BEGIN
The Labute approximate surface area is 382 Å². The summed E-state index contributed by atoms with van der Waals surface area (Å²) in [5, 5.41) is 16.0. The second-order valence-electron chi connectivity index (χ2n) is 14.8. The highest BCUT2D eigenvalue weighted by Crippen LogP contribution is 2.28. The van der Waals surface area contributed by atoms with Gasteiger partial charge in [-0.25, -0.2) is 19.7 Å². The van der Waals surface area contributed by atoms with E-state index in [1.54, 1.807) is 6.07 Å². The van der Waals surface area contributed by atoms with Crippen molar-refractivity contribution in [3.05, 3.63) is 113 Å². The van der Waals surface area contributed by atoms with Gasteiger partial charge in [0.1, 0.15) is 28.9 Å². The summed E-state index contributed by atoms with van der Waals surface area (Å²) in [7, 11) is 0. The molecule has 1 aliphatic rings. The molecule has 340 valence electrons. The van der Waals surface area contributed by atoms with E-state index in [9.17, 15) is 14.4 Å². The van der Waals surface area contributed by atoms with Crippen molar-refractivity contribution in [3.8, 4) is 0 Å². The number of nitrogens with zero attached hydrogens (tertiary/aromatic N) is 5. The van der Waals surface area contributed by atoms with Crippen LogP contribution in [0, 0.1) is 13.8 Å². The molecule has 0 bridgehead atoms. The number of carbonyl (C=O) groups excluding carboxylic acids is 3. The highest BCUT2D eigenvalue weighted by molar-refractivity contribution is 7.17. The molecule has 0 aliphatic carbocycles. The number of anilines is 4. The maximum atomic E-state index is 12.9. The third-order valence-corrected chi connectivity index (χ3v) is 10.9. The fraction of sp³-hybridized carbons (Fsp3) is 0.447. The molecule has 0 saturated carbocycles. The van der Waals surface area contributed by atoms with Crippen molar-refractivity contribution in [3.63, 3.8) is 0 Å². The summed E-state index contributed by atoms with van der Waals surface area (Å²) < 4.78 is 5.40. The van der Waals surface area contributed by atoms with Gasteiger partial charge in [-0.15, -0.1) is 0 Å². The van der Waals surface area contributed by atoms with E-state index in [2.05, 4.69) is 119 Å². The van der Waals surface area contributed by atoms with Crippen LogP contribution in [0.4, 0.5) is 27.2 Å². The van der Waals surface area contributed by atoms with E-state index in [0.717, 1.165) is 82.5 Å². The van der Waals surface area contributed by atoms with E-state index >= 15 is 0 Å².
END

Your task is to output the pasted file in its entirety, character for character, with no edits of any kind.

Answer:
The Labute approximate surface area is 382 Å². The summed E-state index contributed by atoms with van der Waals surface area (Å²) in [5, 5.41) is 16.0. The second-order valence-electron chi connectivity index (χ2n) is 14.8. The highest BCUT2D eigenvalue weighted by Crippen LogP contribution is 2.28. The van der Waals surface area contributed by atoms with Gasteiger partial charge in [-0.25, -0.2) is 19.7 Å². The van der Waals surface area contributed by atoms with E-state index in [1.54, 1.807) is 6.07 Å². The van der Waals surface area contributed by atoms with Crippen molar-refractivity contribution in [3.05, 3.63) is 113 Å². The van der Waals surface area contributed by atoms with Gasteiger partial charge in [0.1, 0.15) is 28.9 Å². The summed E-state index contributed by atoms with van der Waals surface area (Å²) in [7, 11) is 0. The molecule has 1 aliphatic rings. The molecule has 340 valence electrons. The van der Waals surface area contributed by atoms with E-state index in [9.17, 15) is 14.4 Å². The van der Waals surface area contributed by atoms with Crippen molar-refractivity contribution in [3.8, 4) is 0 Å². The number of nitrogens with zero attached hydrogens (tertiary/aromatic N) is 5. The van der Waals surface area contributed by atoms with Crippen LogP contribution in [0, 0.1) is 13.8 Å². The molecule has 0 bridgehead atoms. The number of carbonyl (C=O) groups excluding carboxylic acids is 3. The highest BCUT2D eigenvalue weighted by molar-refractivity contribution is 7.17. The molecule has 0 aliphatic carbocycles. The number of anilines is 4. The maximum atomic E-state index is 12.9. The third-order valence-corrected chi connectivity index (χ3v) is 10.9. The fraction of sp³-hybridized carbons (Fsp3) is 0.447. The molecule has 0 saturated carbocycles. The van der Waals surface area contributed by atoms with Crippen molar-refractivity contribution in [3.63, 3.8) is 0 Å². The summed E-state index contributed by atoms with van der Waals surface area (Å²) < 4.78 is 5.40. The van der Waals surface area contributed by atoms with Gasteiger partial charge in [-0.15, -0.1) is 0 Å². The van der Waals surface area contributed by atoms with E-state index in [2.05, 4.69) is 119 Å². The van der Waals surface area contributed by atoms with Crippen LogP contribution in [0.4, 0.5) is 27.2 Å². The van der Waals surface area contributed by atoms with E-state index in [0.717, 1.165) is 82.5 Å². The van der Waals surface area contributed by atoms with E-state index >= 15 is 0 Å².